“Spotlight” Director Tom McCarthy Has Hope for the Catholic Church

Director Tom McCarthy (L) and Wendy Merry McCarthy attend the 88th Annual Academy Awards at Hollywood & Highland Center on February 28, 2016 in Hollywood, California. (Kevork Djansezian/Getty Images North America)
Director Tom McCarthy (L) and Wendy Merry McCarthy attend the 88th Annual Academy Awards at Hollywood & Highland Center on February 28, 2016 in Hollywood, California. (Kevork Djansezian/Getty Images North America)

Tom McCarthy is the director of “Spotlight,” the Oscar-nominated account of Boston Globe journalists working to uncover the clerical abuse scandal in the Catholic Church. This interview was conducted in November 2015, and has been edited for length and clarity.

Thanks for your willingness to talk to us, Tom. America has already published a review of “Spotlight”along with a couple additional articles, all very favorable toward the film. It is an important work.

As you probably know, I was educated by the Jesuits, so I thank you for that. 

You’re a Boston College alumnus, as am I.

Did you have the good fortune of knowing Father [Bill] Neenan [longtime dean and provost at Boston College]?

The first Jesuit I ever met, in fact.

That’s funny, my daughter is two and a half. A lot of times she’ll see someone, and if she likes them she’ll be like, “Hi friend,” and I always think of Father Neenan because that’s how he greeted everybody on campus.

When I was on campus, I was a member of the comedy group “Every Mother’s Nightmare”—no, “My Mother’s Fleabag”—which was a big comedy group that Amy Poehler was also a member of after I left, and we did a short film, which was basically the dark side of Father Neenan. We showed him shoplifting and running a shopping cart into a car and running away, and he did all these petty crimes across campus. I swear it was one of the biggest hits that we ever did.

He had a great sense of humor and was wonderful. That guy had a huge impact on a lot of people.

So “Spotlight” explores many themes. It is a study in the way power gets abused in a tight-knit tribe; it’s an exploration of the clerical abuse scandal in the Catholic Church; and it’s also been called “a love letter to investigative journalism.” From your perspective what’s the film centrally about?

Possibly the greater theme of the film, which I think makes it a little more relevant today, is the idea of societal complicity and deference. Specifically, to any type of institutional or individual abuse. Which probably does circle back to journalism, because that’s why we have investigative journalists, right? To hold powerful individuals, institutions accountable. When things like this happen in society—when this type of abuse happened in the Boston archdiocese—we all have to ask ourselves, “How did it happen?”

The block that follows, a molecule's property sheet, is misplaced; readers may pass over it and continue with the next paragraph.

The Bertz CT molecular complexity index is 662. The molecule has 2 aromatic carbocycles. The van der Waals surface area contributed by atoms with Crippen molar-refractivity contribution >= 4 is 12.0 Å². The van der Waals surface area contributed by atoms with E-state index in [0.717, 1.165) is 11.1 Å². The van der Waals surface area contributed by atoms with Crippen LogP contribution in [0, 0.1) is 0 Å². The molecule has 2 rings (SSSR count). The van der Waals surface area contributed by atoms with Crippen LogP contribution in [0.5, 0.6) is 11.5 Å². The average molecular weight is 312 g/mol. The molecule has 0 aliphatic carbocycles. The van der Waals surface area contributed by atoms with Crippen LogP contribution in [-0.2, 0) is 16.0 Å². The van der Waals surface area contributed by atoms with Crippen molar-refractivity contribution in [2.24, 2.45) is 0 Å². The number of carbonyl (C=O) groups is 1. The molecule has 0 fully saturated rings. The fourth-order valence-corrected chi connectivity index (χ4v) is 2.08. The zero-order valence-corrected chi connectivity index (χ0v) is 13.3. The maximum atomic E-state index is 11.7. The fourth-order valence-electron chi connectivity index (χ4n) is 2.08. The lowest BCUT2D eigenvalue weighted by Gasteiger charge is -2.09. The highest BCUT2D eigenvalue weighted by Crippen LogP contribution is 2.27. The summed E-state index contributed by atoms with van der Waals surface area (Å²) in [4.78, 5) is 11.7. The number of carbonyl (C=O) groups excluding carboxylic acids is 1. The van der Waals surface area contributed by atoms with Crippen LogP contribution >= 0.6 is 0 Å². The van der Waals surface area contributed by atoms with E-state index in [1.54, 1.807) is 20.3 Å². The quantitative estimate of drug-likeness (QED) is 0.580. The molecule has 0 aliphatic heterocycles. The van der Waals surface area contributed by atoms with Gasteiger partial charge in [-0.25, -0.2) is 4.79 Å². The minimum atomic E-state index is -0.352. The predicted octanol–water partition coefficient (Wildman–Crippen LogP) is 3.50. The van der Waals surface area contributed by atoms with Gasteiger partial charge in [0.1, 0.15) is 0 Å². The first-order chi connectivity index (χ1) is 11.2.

The church in this particular scenario was the bad actor, specifically the Archdiocese of Boston, assisting in the crime, abetting it by covering it up and not doing more to prevent it happening again. I think in all tight-knit communities [when something goes wrong,] we have to ask ourselves “What did I know, what could I have done differently?” Maybe it speaks a little bit to civic responsibility, to the responsibility of citizens. I think that’s what makes the theme transcend even this particular story of institutional abuse and maybe speaks to the grander scheme of things.

Look, the response from the Catholic community by and large has been very positive, and I’m still very connected to the Catholic community by family and friends, and I’ve talked to a lot of people about it. Many, especially my age and older, will say, “You know, I felt like I knew a little bit about this, I heard about this particular thing happening but I didn’t do anything.” Or, “Maybe I should have known more.” The film raises that discussion, and it’s a painful discussion to have, especially because we realize what is at stake, which is our most precious thing, which is the welfare of our children. 

But I think it’s a worthwhile discussion to have. The reason I took on this project was because I felt like I knew the community, specifically the Catholic community and all the good work it does. There are a lot of good people involved. We just talked about one of our favorites, Father Neenan. But even within that community this can happen. How does it happen? My feeling is expressed in the film: That the church is an institution run by men and men are fallible. I think for that reason we all have to remain very vigilant, and that’s our responsibility. Not just to follow orders or obey commands, but also to participate in the community. That’s what made this movie compelling to me as a storyteller and as a person.

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SOURCE: America Magazine
Jeremy Zipple

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